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Indie Game CtrlShift Brings Asymmetrical Multiplayer VR to the Table

Home > Indie Game CtrlShift Brings Asymmetrical Multiplayer VR to the Table

CtrlShift Logo

During E3, I had the chance to attend a side event called the MIX. Known formally as the Media Indie Exchange, the event was an opportunity for press to play a bunch of indie games and talk to the developers. It was a great time and you can read about some of the other indies we got to try out, including A Hat in Time and Light Fall.

During the event, while I was wandering around checking out some of the great games, I was pulled into a room by a developer who said they needed a second player for an "asymmetrical VR game". The game is called CtrlShift. It sounded enjoyable enough, so I happily agreed to try it out. I was then briefly told that I would sit at the nearby PC and act as the "hacker" while a stranger who was already set up wearing a headset would be the "secret agent". It wasn't exactly what I was expecting, but I was still onboard with the idea.

When I got sat down, I was given surprisingly little instruction. I was simply told to write code to protect and aid the secret agent. Also, I better be quick about it, because she would get caught by the guards if I didn't. I was pretty confused about what I actually needed to do at this point, until my secret agent yelled out that I needed to unlock a door with a specific number. After some trial and error with a few different commands, I succesfully unlocked the correct door and the minimap next to my IDE relayed that information.

CtrlShift VR

From then on, it became quite clear to me how the game was supposed to be played. I really wasn't supposed to know what to do until my agent told me. I could see unlockable doors and positions of guards on my map, while the agent had access to more specific information on doors, locks, and cameras. This meant that we needed to work together to convey this information to each other. She would yell out that I needed to open a certain door, I would tell her the position of the guards so she could avoid them. When she found a camera, she would give me a number so that I could tune into its stream and get a better view of her surroundings.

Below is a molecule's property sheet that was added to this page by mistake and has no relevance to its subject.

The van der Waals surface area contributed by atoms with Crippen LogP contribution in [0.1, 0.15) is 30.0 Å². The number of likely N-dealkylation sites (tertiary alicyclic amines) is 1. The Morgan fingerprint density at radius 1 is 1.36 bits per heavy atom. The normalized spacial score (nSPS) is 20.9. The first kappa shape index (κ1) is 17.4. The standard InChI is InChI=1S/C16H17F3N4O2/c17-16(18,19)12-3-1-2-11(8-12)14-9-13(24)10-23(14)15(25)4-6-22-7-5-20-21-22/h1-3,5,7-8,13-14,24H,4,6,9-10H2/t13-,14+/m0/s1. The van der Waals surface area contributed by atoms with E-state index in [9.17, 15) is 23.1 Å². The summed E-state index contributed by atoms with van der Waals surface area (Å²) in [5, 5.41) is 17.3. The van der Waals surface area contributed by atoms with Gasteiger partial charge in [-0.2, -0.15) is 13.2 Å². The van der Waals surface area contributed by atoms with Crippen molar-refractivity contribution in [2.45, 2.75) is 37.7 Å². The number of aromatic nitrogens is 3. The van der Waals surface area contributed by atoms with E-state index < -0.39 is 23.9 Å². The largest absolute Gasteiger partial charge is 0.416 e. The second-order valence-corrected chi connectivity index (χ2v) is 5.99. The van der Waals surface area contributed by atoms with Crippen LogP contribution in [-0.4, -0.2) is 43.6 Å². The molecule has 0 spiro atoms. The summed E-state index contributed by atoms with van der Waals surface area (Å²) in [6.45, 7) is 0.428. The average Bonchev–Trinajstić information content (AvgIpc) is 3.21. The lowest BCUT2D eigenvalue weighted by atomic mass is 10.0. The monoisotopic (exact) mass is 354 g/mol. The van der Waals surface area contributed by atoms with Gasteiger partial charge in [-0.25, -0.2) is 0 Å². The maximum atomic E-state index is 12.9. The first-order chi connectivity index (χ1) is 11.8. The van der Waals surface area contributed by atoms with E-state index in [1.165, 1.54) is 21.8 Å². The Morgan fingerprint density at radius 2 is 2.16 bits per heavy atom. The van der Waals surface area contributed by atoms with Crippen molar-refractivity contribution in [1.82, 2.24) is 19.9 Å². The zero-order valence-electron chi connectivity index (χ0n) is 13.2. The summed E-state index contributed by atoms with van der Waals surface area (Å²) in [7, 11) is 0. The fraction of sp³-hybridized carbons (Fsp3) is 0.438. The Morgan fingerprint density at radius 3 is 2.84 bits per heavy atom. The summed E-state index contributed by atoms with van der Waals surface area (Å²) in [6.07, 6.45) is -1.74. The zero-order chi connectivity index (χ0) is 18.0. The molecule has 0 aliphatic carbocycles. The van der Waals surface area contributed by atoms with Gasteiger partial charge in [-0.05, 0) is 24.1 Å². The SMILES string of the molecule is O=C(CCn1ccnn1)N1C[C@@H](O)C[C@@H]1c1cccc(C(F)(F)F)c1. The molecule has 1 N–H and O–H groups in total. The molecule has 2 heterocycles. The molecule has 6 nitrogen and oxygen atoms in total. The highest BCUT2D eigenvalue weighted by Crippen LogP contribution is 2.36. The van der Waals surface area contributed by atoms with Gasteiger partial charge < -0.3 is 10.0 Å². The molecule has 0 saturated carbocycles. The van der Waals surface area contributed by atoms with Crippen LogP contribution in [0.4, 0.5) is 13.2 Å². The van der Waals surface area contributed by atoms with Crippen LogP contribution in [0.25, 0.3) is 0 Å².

That's about all there was to the demo. After learning the syntax, the game was easy to pick up and the end goal was clear. The gameplay itself and the "hacking" was very simple, but that wasn't really what the game is about. This game is about communicating and working together with someone while playing very different roles. Hence, asymmetry. This game wouldn't work as a single player campaign, but there's something magical about that.

I think playing this game with a complete stranger actually made the experience much better for me. The only thing we knew about each other was that we had a common goal in this indie game that we had suddenly found ourselves playing. To reach that goal, we had to shout information that may or may not have been useful accross a very noisy room until something worked. It was fast paced and hectic, but it was a lot of fun.

When I think of asmmetrical gaming, I can't help but think of the Wii U. Although the Switch is an excellent console that I'm having a great time with, I was a little dissapointed that the ability to get a different experience on the TV and gamepad couldn't happen on the Switch. I had a great time playing Nintendo Land with friends and always enjoyed the type of experiences that having two different screens could provide.

CtrlShift is the first game I've played since the Wii U that was able to invoke similar feelings. I don't think this will go down as one of the greatest games ever made and I suspect it might even lose some appeal after the first couple plays. But the game offers an experience that I haven't had in quite some time and I had a great time with the demo. If you already have an HTC Vive, you can download the demo and play it for yourself. Otherwise, stay tuned for more news, because I've got my eye on this game.

About the Author: Rial Johnson

Rial Johnson co-founded Concealed Gaming after years of running sister sites Nintendo Castle and Pokéball Insider. He is an avid gamer with a special place in his heart for Nintendo, but often finds himself writing about games more than actually playing them. You'll likely see him around the various network sites and on social media, mostly managing the front-end content of the websites.

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